Alas, the Mellon Foundation?
‘Elizabeth Alexander never expected to go into philanthropy. Now she’s in her third year as the president of the Andrew W. Mellon Foundation, the largest supporter of the humanities and the arts in the U.S., where she’s quickly applied her vision to foster a more just society.’
Via Mellon’s Website bio, regarding Alexander’s work at the Ford Foundation:
‘There, she co-designed the Art for Justice Fund—an initiative that uses art and advocacy to address the crisis of mass incarceration—and guided the organization in examining how the arts and visual storytelling can empower communities.’
I like the idea that poems are actually not supposed to engage you in direct action, neither political, nor personal. They usually take some work to understand, but they can come alive on the tongue and live like wisdom in the brain for years.
Adam Kirsch On Elizabeth Alexander’s Bureaucratic Verse
Kirsch was not so impressed with the 2009 inauguration ceremony nor Elizabeth Alexander’s use of poetry to commerorate political power:
‘In our democratic age, however, poets have always had scruples about exalting leaders in verse. Since the French Revolution, there have been great public poems in English, but almost no great official poems. For modern lyric poets, whose first obligation is to the truth of their own experience, it has only been possible to write well on public themes when the public intersects, or interferes, with that experience–when history usurps privacy.’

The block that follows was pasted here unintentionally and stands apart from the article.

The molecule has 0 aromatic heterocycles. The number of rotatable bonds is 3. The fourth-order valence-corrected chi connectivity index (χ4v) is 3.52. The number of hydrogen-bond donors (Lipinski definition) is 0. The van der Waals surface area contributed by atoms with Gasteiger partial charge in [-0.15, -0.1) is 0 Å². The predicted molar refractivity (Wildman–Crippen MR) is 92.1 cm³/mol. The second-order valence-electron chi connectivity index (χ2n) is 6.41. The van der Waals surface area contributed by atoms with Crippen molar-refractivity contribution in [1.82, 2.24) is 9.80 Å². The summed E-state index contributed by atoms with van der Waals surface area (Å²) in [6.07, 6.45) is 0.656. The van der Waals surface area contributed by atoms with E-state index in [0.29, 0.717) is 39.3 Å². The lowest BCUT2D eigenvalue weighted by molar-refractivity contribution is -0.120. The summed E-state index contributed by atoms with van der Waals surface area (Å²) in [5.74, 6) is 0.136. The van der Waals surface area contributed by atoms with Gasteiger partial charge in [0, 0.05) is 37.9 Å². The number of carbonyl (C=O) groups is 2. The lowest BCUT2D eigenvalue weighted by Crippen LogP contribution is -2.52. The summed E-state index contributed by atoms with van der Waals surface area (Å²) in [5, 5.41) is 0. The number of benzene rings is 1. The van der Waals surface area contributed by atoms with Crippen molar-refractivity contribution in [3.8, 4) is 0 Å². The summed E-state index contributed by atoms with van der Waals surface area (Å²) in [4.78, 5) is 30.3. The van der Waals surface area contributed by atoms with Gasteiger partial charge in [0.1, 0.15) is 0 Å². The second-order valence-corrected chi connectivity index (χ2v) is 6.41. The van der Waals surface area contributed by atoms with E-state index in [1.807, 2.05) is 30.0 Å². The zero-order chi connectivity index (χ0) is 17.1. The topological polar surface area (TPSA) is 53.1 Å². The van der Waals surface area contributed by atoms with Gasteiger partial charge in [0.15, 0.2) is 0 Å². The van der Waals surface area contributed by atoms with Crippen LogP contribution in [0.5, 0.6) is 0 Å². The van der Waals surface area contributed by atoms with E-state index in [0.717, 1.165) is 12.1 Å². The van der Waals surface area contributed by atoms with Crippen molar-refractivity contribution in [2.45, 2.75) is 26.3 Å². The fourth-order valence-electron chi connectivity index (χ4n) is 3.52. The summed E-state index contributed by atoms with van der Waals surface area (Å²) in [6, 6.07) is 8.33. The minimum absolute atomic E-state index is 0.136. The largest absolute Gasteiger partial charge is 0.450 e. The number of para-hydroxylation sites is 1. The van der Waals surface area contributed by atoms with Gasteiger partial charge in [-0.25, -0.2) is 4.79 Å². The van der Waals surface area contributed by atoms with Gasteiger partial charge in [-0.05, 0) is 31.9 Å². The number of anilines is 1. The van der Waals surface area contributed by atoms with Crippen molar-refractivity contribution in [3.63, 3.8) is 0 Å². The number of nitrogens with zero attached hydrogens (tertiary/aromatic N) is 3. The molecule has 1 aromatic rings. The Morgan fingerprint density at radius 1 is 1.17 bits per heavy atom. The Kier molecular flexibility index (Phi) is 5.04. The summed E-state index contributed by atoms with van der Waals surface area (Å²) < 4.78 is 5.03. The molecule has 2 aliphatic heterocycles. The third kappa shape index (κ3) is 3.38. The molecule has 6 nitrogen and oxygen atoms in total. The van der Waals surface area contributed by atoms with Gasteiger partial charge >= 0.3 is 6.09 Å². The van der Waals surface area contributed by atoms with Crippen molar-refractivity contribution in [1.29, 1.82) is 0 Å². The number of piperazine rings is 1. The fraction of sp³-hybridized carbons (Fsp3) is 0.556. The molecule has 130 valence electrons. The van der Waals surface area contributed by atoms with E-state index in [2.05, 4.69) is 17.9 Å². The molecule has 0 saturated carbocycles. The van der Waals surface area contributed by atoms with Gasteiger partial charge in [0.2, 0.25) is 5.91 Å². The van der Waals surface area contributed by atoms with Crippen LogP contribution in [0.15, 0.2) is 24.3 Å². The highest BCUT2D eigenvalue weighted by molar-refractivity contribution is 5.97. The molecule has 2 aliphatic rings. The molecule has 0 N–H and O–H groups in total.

Also, as posted:
A reader sends a link to a SF Gate review of poet Jorie Graham’s ‘Sea Change:‘
‘In “Sea Change,” Graham becomes Prospero, casting spells by spelling out her thoughts to merge with ours, and with the voices of the elements. The result is a mingling of perceptions rather than a broadcasting of opinions. Instead of analysis, the poems encourage emotional involvement with the drastic changes overwhelming us, overwhelming the planet.’
‘Strengths and weaknesses, flows and ebbs, yet every poem in “Sea Change” bears memorable lines, with almost haunting (if we truly have but 10 years to “fix” global warming) images of flora and fauna under siege. Jorie Graham has composed a swan song for Earth.’
And still also more on institutional capture and old piles of money, as posted:
Full review here.
Jack Shakely on Ken Stern:
‘Ken Stern knows an awful lot about nonprofits, having spent the better part of a decade as chief operating officer, then president of NPR, one of the best-known, and controversial, nonprofits in America.’
Charity has limits.
This blog likes to keep an eye on NPR, as they’re a child of the 60’s, and but for the work of LBJ’s Great Society lobbying to include ‘radio’ in the Public Television Act of 1967, they might not be around. Many NPR stories, in reaching out to the wider world, often return to the touchstones of feminism, environmentalism and some form of diversity multiculturalism. Amidst high standards for journalism and production values lies the tendency towards positive definitions of equality, justice and peace. They tend to assume their ideals are your ideals as they filter new input from the world.
In turn, many feminists, environmentalists, and multiculturalists/activists rely on foundation money and/or private donations, and/or public institutions, for survival. They aim for broad definitions of the public good, and seek to influence both the culture and political outcomes.
Everyone’s starting a non-profit these days:
‘The ability to survive, even thrive, with programs that have been proven not to work is just one of the many oddities ‘With Charity for All’ documents in the topsy-turvy, misunderstood, and mostly ignored world of nonprofits’